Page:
Now, in the case of AIAF, rather than simply using one central point and trying to lock onto an object in the middle of the screen (and therefore bring everything that is that far away from the camera into focus) the AF system tries to select based on its algorithm what focus plane will produce the best results. When it does this, several green squares are displayed, showing what areas are considered to be focused. If you play around with it a little, you'll realize that all of the objects that have been locked onto more or less the same distance from the lens. For instance, you don't normally have a focus point on something that is really far away, as well as one that is close to you. The reason is that these two objects are in different focal planes and can't both be in focus at the same time.

This said, there are exceptions. In some conditions, the camera might have trouble focusing, and some far objects may be locked onto at the same time as some nearer ones. This happens when neiter are in optimal focus, but for the purpose of the mathematical algorithm, they both appear to be in better focus than can be got for other areas in the scene.

Hope I've made a decent attempt at answering your question. If anyone feels that I should be corrected, please feel free to do so!


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Old Feb 9, 2007, 3:54 AM   #10
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Badeye wrote:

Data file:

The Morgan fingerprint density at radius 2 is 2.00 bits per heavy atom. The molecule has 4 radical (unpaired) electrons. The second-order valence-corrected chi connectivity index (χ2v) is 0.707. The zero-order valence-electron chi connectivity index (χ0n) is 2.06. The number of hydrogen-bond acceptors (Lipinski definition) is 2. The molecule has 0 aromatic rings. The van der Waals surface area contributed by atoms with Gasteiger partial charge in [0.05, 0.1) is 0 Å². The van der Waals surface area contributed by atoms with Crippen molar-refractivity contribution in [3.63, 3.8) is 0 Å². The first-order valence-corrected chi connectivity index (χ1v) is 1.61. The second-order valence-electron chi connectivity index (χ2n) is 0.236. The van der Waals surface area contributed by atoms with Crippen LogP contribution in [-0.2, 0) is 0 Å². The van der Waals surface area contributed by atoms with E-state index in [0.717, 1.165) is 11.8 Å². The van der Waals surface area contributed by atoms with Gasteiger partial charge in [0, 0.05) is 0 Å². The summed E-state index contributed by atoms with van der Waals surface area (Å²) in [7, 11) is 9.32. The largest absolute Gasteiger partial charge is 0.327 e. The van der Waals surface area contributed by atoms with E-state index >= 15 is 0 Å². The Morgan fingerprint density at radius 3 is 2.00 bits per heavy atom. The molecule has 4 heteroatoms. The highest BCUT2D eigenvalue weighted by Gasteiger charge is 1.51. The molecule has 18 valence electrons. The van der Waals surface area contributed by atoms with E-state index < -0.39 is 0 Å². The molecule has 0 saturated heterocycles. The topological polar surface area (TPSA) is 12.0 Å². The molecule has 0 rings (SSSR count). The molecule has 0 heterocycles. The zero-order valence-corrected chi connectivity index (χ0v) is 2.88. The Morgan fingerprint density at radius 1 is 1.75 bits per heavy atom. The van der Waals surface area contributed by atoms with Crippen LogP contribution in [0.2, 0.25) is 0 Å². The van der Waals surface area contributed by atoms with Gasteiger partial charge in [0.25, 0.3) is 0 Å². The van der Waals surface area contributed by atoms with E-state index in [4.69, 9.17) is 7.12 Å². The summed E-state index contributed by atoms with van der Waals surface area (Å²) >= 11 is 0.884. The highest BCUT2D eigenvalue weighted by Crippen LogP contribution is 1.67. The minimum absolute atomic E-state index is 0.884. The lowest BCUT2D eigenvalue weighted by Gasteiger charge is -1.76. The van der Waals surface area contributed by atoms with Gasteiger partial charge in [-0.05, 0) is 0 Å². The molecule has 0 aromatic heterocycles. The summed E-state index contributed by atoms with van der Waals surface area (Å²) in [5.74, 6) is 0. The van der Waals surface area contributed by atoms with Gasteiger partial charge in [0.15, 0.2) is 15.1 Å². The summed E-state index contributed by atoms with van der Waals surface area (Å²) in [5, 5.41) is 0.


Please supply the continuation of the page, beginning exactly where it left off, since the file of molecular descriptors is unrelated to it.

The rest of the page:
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Now, in the case of AIAF, rather than simply using one central point and trying to lock onto an object in the middle of the screen (and therefore bring everything that is that far away from the camera into focus) the AF system tries to select based on its algorithm what focus plane will produce the best results. When it does this, several green squares are displayed, showing what areas are considered to be focused. If you play around with it a little, you'll realize that all of the objects that have been locked onto more or less the same distance from the lens.
Thanks for help! But I need some more explanationabout AiAF. When the AiAF locks with several green squares, does this meen that these objects are in the same plane (distance) from the camera and so all be in focus (as well as other objects in the same distance),orcan they be in different planes? In a small 2 dimensional LCD screen it is difficult to realize to which objects the green squares are locked! Sometimes one single green square covers another object that is by side, but can be in a different distance. And what favour one can get from this AiAF information? How to use it? What if I see that the green squares are clearly locked to objects within different distances?

Great thanks, Badeye!